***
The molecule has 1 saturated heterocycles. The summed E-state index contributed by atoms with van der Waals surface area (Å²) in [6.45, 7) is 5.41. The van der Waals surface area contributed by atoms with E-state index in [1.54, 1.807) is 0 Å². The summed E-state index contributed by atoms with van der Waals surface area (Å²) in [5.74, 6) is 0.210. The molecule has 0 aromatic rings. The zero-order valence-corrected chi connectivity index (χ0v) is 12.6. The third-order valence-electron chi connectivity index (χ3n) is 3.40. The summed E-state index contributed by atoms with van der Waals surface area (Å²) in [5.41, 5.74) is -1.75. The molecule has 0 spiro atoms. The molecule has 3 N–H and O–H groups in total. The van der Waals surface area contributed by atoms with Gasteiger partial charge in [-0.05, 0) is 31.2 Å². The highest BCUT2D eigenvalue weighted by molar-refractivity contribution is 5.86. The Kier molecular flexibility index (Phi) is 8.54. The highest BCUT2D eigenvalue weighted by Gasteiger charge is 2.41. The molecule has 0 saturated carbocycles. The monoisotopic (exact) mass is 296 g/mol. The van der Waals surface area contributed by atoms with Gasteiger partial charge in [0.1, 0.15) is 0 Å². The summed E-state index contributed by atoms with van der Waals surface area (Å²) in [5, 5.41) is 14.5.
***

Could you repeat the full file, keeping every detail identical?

The molecule has 1 saturated heterocycles. The summed E-state index contributed by atoms with van der Waals surface area (Å²) in [6.45, 7) is 5.41. The van der Waals surface area contributed by atoms with E-state index in [1.54, 1.807) is 0 Å². The summed E-state index contributed by atoms with van der Waals surface area (Å²) in [5.74, 6) is 0.210. The molecule has 0 aromatic rings. The zero-order valence-corrected chi connectivity index (χ0v) is 12.6. The third-order valence-electron chi connectivity index (χ3n) is 3.40. The summed E-state index contributed by atoms with van der Waals surface area (Å²) in [5.41, 5.74) is -1.75. The molecule has 0 spiro atoms. The molecule has 3 N–H and O–H groups in total. The van der Waals surface area contributed by atoms with Gasteiger partial charge in [-0.05, 0) is 31.2 Å². The highest BCUT2D eigenvalue weighted by molar-refractivity contribution is 5.86. The Kier molecular flexibility index (Phi) is 8.54. The highest BCUT2D eigenvalue weighted by Gasteiger charge is 2.41. The molecule has 0 saturated carbocycles. The monoisotopic (exact) mass is 296 g/mol. The van der Waals surface area contributed by atoms with Gasteiger partial charge in [0.1, 0.15) is 0 Å². The summed E-state index contributed by atoms with van der Waals surface area (Å²) in [5, 5.41) is 14.5.